Press freedom champions to receive Nobel Peace Prize
December 10, 2021 | 12:03
OSLO, Norway — She risks prison, he buried several colleagues: Maria Ressa from the Philippines and Dmitry Muratov from Russia, two champions of the free press, will receive the Nobel Peace Prize on Friday for a profession under attack.
Ressa, co-founder of the Rappler news site, and Muratov, editor of the independent newspaper Novaya Gazeta, won the Nobel Prize in early October for “their efforts to safeguard freedom of expression”.
“A healthy society and democracy depend on trustworthy information,” Norwegian Nobel Committee Chair Berit Reiss-Andersen said Thursday, tackling propaganda, misinformation and fake news.
However, free and independent journalism is under threat around the world.
Asked whether the prestigious award had improved the situation in the Philippines – currently ranked 138th for press freedom by Reporters Without Borders – Ressa said on Thursday that it had not.
“It’s like having a Damocles sword hanging over your head,” said the 58-year-old journalist.
“Now in the Philippines, the laws are there but…you tell the toughest stories at your own risk.”
She spoke of her compatriot and former colleague, Jess Malabanan, a journalist with the Manila Standard, who was shot in the head on Wednesday.
Malabanan, who also worked for Reuters news agency, had reported on the sensitive subject of the country’s war on drugs.
If the murder is confirmed to be linked to his profession, he would be the 16th journalist killed in the Philippines since the start of Rodrigo Duterte’s presidency in 2016, according to Reporters Without Borders.
Ressa, an outspoken critic of Duterte and his murderous war on drugs, is herself the subject of seven criminal prosecutions in her country.
Currently out on bail pending an appeal against a conviction last year in a cyber defamation case, she had to apply to four courts for permission to travel to Norway for Friday’s ceremony.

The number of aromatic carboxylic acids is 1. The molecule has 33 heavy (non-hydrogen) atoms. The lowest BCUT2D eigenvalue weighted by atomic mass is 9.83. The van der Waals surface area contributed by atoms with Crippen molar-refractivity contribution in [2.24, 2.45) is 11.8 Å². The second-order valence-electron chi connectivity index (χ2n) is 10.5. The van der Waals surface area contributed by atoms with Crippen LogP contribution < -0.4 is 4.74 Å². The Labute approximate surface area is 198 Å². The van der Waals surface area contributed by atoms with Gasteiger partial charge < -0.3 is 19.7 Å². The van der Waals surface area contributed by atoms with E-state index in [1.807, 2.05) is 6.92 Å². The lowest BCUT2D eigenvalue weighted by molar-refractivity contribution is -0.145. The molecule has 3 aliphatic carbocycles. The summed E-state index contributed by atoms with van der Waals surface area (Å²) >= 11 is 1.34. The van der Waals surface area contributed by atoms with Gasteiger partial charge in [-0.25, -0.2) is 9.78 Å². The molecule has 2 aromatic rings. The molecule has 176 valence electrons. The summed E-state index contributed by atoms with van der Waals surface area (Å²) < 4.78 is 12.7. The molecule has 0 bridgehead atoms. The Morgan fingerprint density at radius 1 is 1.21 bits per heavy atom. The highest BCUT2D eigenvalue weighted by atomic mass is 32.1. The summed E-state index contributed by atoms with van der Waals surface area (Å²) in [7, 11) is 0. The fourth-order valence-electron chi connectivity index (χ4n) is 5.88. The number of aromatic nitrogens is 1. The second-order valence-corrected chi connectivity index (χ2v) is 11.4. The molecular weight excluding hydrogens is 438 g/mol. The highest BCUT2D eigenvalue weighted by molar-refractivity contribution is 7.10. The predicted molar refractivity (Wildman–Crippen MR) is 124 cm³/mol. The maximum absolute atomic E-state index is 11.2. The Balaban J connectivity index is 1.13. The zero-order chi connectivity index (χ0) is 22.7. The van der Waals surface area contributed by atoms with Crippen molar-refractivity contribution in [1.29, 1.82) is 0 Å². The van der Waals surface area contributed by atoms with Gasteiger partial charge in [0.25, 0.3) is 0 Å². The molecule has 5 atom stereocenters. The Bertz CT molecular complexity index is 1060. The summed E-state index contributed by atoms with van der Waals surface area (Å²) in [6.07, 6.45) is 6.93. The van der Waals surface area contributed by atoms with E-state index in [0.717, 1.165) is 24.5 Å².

Meanwhile, 60-year-old Muratov runs one of the few independent newspapers in Russia’s largely state-controlled media landscape.
Known for its investigations into corruption and human rights abuses in Chechnya, Novaya Gazeta has seen six of its journalists killed since the 1990s, including famed investigative journalist Anna Politkovskaya murdered in 2006.
“If we’re going to be foreign agents because of the Nobel Peace Prize, we won’t get angry, no,” he told reporters when asked about the risk of being labeled as such by the Kremlin.
“But actually…I don’t think we’ll get that tag. We have other risks though,” Muratov added.
The label “foreign agent” is intended to apply to persons or groups who receive funds from abroad and are involved in any type of “political activity”.
It was, however, given to many journalists and media critics of the Kremlin, making their job extremely difficult.
Russia ranks 150th in Reporters Without Borders’ national press freedom index.
Russian President Vladimir Putin has warned that the Nobel Prize is not a “shield” protecting journalists from status.
‘Denouncing shouldn’t be deadly’
According to a report compiled by Reporters Without Borders up to 1 December, at least 1,636 journalists have been killed worldwide over the past 20 years, including 46 since the start of the year.
“Reporting information must stop being a murderous activity,” said the organisation’s secretary general, Christophe Deloire, when presenting the report this week.
The number of journalists imprisoned around the world has never been higher, the Committee to Protect Journalists said on Thursday, with 293 currently behind bars.
The Nobel Peace Prize will be presented to Ressa and Muratov in a ceremony – scaled down due to the pandemic – at Oslo City Hall on Friday at 1:00 p.m. (1200 GMT).
The prize consists of a diploma, a gold medal and a check for 10 million Swedish crowns (975,000 euros, 1.10 million dollars) to be shared between the two winners.
Other winners of this year’s Nobel Prize in medicine, physics, chemistry, literature and economics would normally receive their prizes at a separate ceremony in Stockholm on Friday.
But due to the pandemic, they received their awards in their hometown earlier this week.
A ceremony will be held in their honor on Friday in the Swedish capital, in the presence of the royal family.